“Spanish readers have followed everything related to Partygate with immense curiosity, sarcasm and outrage,” says El País’ London editor Rafael de Miguel, whose own country itself has been paralysed by the scandals around Juan Carlos I, the former King and head of state. “Even though Johnson’s image has improved a little because of the determination he’s shown in his support of Ukraine, thousands of memes, videos and jokes spread through social networks. This has painted an irreparable image of something of a clown.”
Lockdown leisure inside Downing Street also filled a whole page in Germany’s biggest-selling tabloid, Bild. Except it wasn’t published on the inside political news pages but on the last page, traditionally the space for
gossipy fun and entertainment. “Did you have one beer too much, Boris?”,
Bild asked, printing half a dozen pictures of Johnson plus friends and family, including Dilyn the dog.
The sequel to Partygate has not drawn anything like as much European attention as the original to go beyond the audience’s attention capacity though. Keir Starmer is little known in Europe yet, plus he isn’t the kind of flamboyant figure whose curriculum is packed with colourful chapters. Nevertheless, many Europeans continue to avidly follow British affairs because they are intrigued not only by the political parties’ brutal rivalry but also the British media’s blunt bias – crucial for stoking the ongoing accusations and counter-accusations.
Still, what people on the continent really can’t understand is why Starmer’s curry and Johnson’s parties have been consuming so much space and energy for so many months. Bild columnist Franz Josef Wagner recently wrote: “What is going on in London? We are faced with a war with Russia. London meanwhile rows over parties. Are the English crazy?”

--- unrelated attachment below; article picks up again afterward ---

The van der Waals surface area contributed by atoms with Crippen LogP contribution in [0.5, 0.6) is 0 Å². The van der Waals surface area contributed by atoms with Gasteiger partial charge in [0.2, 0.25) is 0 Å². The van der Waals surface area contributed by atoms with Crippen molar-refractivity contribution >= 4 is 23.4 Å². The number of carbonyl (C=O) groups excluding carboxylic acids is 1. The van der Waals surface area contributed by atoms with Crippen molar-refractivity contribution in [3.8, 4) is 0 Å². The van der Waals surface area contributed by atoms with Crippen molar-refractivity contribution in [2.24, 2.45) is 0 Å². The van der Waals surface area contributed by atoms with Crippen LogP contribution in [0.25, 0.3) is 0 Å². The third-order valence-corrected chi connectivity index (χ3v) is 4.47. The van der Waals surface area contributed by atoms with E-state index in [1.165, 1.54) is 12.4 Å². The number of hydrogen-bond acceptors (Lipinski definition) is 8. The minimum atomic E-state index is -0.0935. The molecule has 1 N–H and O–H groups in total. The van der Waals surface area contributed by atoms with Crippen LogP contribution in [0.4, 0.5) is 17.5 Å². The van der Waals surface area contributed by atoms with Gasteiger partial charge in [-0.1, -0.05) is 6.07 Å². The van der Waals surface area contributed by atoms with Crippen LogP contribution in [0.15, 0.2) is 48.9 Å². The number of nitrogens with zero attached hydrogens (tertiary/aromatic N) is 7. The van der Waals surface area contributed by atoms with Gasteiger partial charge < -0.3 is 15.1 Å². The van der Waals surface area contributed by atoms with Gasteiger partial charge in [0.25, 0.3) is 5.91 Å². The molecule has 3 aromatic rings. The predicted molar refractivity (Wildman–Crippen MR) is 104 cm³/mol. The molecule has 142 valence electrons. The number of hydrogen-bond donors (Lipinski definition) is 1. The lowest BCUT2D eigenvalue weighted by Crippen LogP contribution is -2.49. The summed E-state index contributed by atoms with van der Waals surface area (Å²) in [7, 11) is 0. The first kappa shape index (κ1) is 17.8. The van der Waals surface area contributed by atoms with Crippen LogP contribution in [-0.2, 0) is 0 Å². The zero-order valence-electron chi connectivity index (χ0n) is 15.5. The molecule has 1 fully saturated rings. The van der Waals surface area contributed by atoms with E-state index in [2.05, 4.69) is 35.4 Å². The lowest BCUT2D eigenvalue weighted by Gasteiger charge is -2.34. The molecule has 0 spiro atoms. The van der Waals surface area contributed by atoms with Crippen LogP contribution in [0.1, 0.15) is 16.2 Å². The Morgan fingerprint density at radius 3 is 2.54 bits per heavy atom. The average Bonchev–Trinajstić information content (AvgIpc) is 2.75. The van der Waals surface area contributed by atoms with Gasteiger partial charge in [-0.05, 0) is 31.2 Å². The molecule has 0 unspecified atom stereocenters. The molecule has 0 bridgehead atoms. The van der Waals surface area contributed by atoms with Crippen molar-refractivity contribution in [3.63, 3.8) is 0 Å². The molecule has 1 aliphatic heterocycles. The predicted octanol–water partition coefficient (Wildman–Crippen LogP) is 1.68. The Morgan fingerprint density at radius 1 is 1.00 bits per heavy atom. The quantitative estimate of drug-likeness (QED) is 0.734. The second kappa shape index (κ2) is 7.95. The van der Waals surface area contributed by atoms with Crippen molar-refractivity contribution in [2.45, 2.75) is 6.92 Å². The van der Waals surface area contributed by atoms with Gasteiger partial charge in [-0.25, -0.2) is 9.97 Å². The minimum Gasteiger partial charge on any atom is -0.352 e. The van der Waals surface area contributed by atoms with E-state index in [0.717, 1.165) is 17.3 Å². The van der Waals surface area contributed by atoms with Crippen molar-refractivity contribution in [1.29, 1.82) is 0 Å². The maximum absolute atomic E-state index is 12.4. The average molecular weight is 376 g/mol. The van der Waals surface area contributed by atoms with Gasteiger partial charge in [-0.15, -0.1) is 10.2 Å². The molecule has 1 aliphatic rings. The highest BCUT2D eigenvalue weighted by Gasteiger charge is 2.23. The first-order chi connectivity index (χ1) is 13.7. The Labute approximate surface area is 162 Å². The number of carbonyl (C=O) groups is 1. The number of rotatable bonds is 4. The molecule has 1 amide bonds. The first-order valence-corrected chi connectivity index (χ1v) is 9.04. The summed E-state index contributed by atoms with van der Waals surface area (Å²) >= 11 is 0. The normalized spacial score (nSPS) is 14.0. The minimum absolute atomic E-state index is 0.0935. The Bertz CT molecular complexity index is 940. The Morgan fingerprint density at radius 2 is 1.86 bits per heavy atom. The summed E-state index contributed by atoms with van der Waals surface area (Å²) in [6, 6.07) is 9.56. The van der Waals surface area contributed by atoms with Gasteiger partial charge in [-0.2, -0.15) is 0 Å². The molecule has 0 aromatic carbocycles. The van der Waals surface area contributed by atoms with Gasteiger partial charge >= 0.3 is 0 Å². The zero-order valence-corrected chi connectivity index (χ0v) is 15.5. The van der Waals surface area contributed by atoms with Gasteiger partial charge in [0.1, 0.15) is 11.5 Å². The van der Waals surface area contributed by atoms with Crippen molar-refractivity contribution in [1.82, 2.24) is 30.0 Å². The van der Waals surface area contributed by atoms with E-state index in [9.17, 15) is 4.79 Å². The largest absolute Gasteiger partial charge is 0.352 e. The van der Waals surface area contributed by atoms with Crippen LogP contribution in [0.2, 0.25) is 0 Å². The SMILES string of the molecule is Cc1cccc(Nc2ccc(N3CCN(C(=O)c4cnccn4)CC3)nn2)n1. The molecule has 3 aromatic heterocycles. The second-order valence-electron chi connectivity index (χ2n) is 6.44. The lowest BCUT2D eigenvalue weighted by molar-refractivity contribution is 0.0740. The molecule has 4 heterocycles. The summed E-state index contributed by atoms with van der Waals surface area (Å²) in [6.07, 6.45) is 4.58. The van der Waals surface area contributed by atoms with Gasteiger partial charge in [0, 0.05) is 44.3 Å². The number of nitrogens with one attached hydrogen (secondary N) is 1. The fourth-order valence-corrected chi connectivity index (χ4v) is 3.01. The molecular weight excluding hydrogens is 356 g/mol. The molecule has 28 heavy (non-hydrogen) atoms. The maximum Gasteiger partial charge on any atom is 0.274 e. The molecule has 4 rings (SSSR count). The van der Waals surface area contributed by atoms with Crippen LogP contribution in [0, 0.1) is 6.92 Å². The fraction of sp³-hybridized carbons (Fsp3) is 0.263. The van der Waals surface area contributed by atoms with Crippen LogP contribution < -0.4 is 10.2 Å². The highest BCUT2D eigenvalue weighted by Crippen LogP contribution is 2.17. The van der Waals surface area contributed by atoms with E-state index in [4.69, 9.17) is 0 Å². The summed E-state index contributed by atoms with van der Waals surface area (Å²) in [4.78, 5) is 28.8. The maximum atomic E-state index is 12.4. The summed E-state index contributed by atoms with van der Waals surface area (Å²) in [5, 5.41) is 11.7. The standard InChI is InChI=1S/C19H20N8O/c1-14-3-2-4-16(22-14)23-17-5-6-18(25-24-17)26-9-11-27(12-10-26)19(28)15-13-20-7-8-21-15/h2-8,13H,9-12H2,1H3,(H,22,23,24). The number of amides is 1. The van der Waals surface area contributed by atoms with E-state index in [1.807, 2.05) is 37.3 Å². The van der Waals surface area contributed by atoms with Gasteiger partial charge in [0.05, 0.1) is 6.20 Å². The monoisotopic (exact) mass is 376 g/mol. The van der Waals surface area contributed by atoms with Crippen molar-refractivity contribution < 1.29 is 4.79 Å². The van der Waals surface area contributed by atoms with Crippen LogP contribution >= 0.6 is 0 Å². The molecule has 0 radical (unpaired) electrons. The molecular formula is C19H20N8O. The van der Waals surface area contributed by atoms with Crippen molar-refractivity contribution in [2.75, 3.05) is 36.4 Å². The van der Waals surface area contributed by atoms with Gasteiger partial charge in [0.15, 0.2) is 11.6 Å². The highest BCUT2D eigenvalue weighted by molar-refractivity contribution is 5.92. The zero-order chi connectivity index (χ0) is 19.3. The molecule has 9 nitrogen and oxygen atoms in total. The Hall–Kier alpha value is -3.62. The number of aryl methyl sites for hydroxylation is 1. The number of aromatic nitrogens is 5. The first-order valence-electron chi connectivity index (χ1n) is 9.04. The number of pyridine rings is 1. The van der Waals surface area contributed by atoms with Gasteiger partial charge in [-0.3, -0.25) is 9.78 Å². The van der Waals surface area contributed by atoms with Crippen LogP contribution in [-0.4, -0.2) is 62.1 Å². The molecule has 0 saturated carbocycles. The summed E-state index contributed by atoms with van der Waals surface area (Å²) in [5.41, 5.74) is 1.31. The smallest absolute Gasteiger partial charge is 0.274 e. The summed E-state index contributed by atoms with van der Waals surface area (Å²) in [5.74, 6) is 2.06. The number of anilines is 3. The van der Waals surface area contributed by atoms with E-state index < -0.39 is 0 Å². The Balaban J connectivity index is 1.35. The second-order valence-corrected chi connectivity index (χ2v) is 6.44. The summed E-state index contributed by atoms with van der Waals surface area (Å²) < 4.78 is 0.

Wagner then provided his version of an answer: “No. For them, it is about fairness. Nobody is above the law, not even the prime minister”. This now looks like a naive German view. At least thus far, none of those rows is having a career-threatening impact on the figures involved.
At the same time, Partygate/Beergate/Currygate raise the question abroad of the role of the police. During a Welt TV channel report from Downing Street the other day, the host back in Berlin asked what for German viewers is an
obvious question: Why did all the police around Whitehall not interfere with trolley bags full of booze and karaoke parties? Obvious, but still I could not answer it. More recently, European commentators have branded as “absurd” the notion put forward by Conservative MPs that Keir Starmer was putting “deeply inappropriate” pressure on the police by offering his resignation if he was found guilty of breaking lockdown rules.
Absurd is the word. And the other story from Britain that is getting some notice in Europe can compete in terms of absurdity: Brexit, or more precisely its offshoot, the Northern Ireland Protocol. When the Johnson government presented the Internal Market Bill back in September 2020, it was front-page stuff on the continent. A British prime minister, calmly threatening to break agreements with his “friends and partners in Europe”, undermining international law. It caused an outcry from Warsaw to Washington.
The second time round, though, it’s not that big a headline anymore. Patience is wearing thin, and so is attention. This exasperation with the Brits, complemented by the absurdity of their actions, makes it almost
impossible to win an audience back home. People turn off or tune out in
The logic is fuzzy, to say the least. We are told that the EU’s offer last autumn to improve the Protocol were “simply not good enough”. What’s not to like if Brussels agrees to reduce 80% of controls, the reporter questions. Because, goes the response, this is still 20% more controls than there are now. On what basis? On the basis that there are no checks at all. Why? Because the UK government never implemented the relevant checks by unilaterally
extending grace periods, therewith ignoring what the prime minister has negotiated and signed. Any more questions? No, thank you.
If the current state of British politics feeds into voters’ growing lack of trust in the executive and their elected representatives, it feeds into European’s impression of the United Kingdom being a country that has lost her way; consumed by navel-gazing and populist politics, still kicking the controversial Brexit can down the road as no better story has arrived.
Looking at the challenges the Brits are facing at home, and the challenges Europe and the west face together in the world, it leaves us outside observers with an anxious feeling of dangerous shallowness.
Stefanie Bolzen is UK and Ireland correspondent for WELT and WELT am Sonntag